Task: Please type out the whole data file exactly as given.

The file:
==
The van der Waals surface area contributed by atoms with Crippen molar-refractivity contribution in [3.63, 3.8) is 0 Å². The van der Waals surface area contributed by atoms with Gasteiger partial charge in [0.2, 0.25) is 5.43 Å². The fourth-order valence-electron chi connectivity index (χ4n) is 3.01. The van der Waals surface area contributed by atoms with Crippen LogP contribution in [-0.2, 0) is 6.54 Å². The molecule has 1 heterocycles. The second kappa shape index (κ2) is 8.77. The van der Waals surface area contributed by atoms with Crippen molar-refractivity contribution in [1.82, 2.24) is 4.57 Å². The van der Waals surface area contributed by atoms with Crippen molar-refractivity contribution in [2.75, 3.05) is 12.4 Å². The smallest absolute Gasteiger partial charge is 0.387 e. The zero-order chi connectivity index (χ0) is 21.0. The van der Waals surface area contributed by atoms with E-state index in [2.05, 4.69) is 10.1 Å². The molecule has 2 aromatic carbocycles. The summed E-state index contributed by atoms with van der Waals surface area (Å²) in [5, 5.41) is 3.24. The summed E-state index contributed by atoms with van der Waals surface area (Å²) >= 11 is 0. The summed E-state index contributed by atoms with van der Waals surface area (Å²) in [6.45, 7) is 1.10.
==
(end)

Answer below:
The van der Waals surface area contributed by atoms with Crippen molar-refractivity contribution in [3.63, 3.8) is 0 Å². The van der Waals surface area contributed by atoms with Gasteiger partial charge in [0.2, 0.25) is 5.43 Å². The fourth-order valence-electron chi connectivity index (χ4n) is 3.01. The van der Waals surface area contributed by atoms with Crippen LogP contribution in [-0.2, 0) is 6.54 Å². The molecule has 1 heterocycles. The second kappa shape index (κ2) is 8.77. The van der Waals surface area contributed by atoms with Crippen molar-refractivity contribution in [1.82, 2.24) is 4.57 Å². The van der Waals surface area contributed by atoms with Crippen molar-refractivity contribution in [2.75, 3.05) is 12.4 Å². The smallest absolute Gasteiger partial charge is 0.387 e. The zero-order chi connectivity index (χ0) is 21.0. The van der Waals surface area contributed by atoms with E-state index in [2.05, 4.69) is 10.1 Å². The molecule has 2 aromatic carbocycles. The summed E-state index contributed by atoms with van der Waals surface area (Å²) in [5, 5.41) is 3.24. The summed E-state index contributed by atoms with van der Waals surface area (Å²) >= 11 is 0. The summed E-state index contributed by atoms with van der Waals surface area (Å²) in [6.45, 7) is 1.10.